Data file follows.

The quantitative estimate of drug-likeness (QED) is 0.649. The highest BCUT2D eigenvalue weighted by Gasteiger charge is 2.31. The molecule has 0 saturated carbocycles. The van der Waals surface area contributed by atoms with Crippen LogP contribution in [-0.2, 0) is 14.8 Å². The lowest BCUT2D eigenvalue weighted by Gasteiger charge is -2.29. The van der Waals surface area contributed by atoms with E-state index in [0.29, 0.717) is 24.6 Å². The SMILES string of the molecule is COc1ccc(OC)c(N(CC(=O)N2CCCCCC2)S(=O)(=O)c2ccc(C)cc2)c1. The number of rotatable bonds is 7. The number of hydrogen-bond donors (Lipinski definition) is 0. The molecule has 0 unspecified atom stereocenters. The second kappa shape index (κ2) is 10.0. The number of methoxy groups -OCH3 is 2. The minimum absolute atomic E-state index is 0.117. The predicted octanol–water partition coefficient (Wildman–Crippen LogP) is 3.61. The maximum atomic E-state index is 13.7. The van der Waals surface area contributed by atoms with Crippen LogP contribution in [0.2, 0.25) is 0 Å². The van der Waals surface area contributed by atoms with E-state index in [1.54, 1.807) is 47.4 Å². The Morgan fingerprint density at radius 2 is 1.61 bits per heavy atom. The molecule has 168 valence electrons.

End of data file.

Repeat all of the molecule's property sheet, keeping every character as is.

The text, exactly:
The quantitative estimate of drug-likeness (QED) is 0.649. The highest BCUT2D eigenvalue weighted by Gasteiger charge is 2.31. The molecule has 0 saturated carbocycles. The van der Waals surface area contributed by atoms with Crippen LogP contribution in [-0.2, 0) is 14.8 Å². The lowest BCUT2D eigenvalue weighted by Gasteiger charge is -2.29. The van der Waals surface area contributed by atoms with E-state index in [0.29, 0.717) is 24.6 Å². The SMILES string of the molecule is COc1ccc(OC)c(N(CC(=O)N2CCCCCC2)S(=O)(=O)c2ccc(C)cc2)c1. The number of rotatable bonds is 7. The number of hydrogen-bond donors (Lipinski definition) is 0. The molecule has 0 unspecified atom stereocenters. The second kappa shape index (κ2) is 10.0. The number of methoxy groups -OCH3 is 2. The minimum absolute atomic E-state index is 0.117. The predicted octanol–water partition coefficient (Wildman–Crippen LogP) is 3.61. The maximum atomic E-state index is 13.7. The van der Waals surface area contributed by atoms with Crippen LogP contribution in [0.2, 0.25) is 0 Å². The van der Waals surface area contributed by atoms with E-state index in [1.54, 1.807) is 47.4 Å². The Morgan fingerprint density at radius 2 is 1.61 bits per heavy atom. The molecule has 168 valence electrons.